It is hard for a mother to look at her own behavior and admit she is to blame. We think we are doing it for our children. When the result of our behavior does not match our intent, it causes a kind of cognitive dissonance that can be nearly impossible to overcome.

This is where it gets sticky for so many of us. 

Admitting we have messed up just confirms our worst fears: we really are a miserable failure as a mother. But it is also the beginning of becoming a different kind of mother.

Perfection Is Not an Option

To face ourselves and see that we have been our own worst enemy is difficult.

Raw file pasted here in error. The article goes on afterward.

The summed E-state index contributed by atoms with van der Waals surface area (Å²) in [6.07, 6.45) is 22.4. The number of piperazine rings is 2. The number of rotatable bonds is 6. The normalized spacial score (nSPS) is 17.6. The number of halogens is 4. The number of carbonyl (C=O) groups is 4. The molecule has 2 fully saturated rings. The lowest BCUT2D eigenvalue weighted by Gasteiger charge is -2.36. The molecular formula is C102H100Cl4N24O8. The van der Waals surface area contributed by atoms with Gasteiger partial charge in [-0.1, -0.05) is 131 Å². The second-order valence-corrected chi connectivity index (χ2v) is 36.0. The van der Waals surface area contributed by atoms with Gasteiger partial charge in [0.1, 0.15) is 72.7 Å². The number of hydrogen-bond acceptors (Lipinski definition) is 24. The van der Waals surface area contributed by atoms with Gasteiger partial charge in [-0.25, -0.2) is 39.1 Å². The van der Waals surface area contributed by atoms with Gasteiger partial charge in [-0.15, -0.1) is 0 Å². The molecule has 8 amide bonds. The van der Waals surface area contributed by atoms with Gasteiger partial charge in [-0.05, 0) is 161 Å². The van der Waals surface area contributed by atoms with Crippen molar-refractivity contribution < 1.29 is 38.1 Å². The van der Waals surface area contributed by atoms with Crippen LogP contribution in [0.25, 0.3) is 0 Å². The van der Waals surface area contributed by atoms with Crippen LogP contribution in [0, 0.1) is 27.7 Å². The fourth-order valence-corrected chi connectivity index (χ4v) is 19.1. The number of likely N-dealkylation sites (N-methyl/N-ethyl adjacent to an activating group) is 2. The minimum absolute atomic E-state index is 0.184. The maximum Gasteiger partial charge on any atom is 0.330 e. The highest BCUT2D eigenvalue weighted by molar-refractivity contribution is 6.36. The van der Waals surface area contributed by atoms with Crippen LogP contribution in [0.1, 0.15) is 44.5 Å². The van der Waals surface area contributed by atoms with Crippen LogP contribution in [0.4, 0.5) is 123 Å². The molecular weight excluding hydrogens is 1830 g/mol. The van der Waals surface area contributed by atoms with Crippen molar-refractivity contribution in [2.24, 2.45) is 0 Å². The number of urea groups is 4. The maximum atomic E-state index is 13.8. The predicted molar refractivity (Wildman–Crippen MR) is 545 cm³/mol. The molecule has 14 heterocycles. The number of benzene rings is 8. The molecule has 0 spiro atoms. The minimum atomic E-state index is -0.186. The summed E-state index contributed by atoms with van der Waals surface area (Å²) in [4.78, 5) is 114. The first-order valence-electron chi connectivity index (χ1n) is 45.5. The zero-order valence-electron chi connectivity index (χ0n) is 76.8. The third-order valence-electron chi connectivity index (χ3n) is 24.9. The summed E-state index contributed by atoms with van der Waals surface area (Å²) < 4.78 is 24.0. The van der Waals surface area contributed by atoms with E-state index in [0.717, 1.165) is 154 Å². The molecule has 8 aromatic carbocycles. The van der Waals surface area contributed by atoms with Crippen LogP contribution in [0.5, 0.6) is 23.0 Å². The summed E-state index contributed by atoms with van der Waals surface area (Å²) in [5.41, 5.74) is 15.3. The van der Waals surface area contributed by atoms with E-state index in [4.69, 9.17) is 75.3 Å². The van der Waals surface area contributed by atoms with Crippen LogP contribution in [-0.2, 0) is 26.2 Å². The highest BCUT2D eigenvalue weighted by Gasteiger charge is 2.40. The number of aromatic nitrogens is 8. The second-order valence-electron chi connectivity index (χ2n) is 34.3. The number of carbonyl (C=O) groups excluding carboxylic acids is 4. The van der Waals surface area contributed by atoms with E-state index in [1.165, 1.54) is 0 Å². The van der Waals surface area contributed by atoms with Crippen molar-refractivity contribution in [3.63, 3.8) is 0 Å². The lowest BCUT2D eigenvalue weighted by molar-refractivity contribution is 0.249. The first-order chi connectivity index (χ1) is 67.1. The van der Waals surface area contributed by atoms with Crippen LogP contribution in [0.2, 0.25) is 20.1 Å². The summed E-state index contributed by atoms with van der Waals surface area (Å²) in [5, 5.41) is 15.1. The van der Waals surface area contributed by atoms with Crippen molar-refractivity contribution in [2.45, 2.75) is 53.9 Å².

We are embarrassed at our inability to be the kind of mother we think should be. And our attempts to fix that — by overcompensating — can be the very thing that causes harm to our children.

One of the biggest problems mothers who overcompensate have is the inability to allow themselves to be human and to offer compassion and forgiveness to themselves for being so. 

When we can learn that it is ok not to be whatever our version of a “perfect” mother is, then we can relax into being authentic with our kids, and that means being able to admit to our kids that we screwed up and own the fact that we hurt them in the process. 

Saying “I messed up and I’m sorry” goes a long way toward healing our relationship with our child.

It is in looking at the truth without turning away that we can begin to recognise when we are going off course in the future.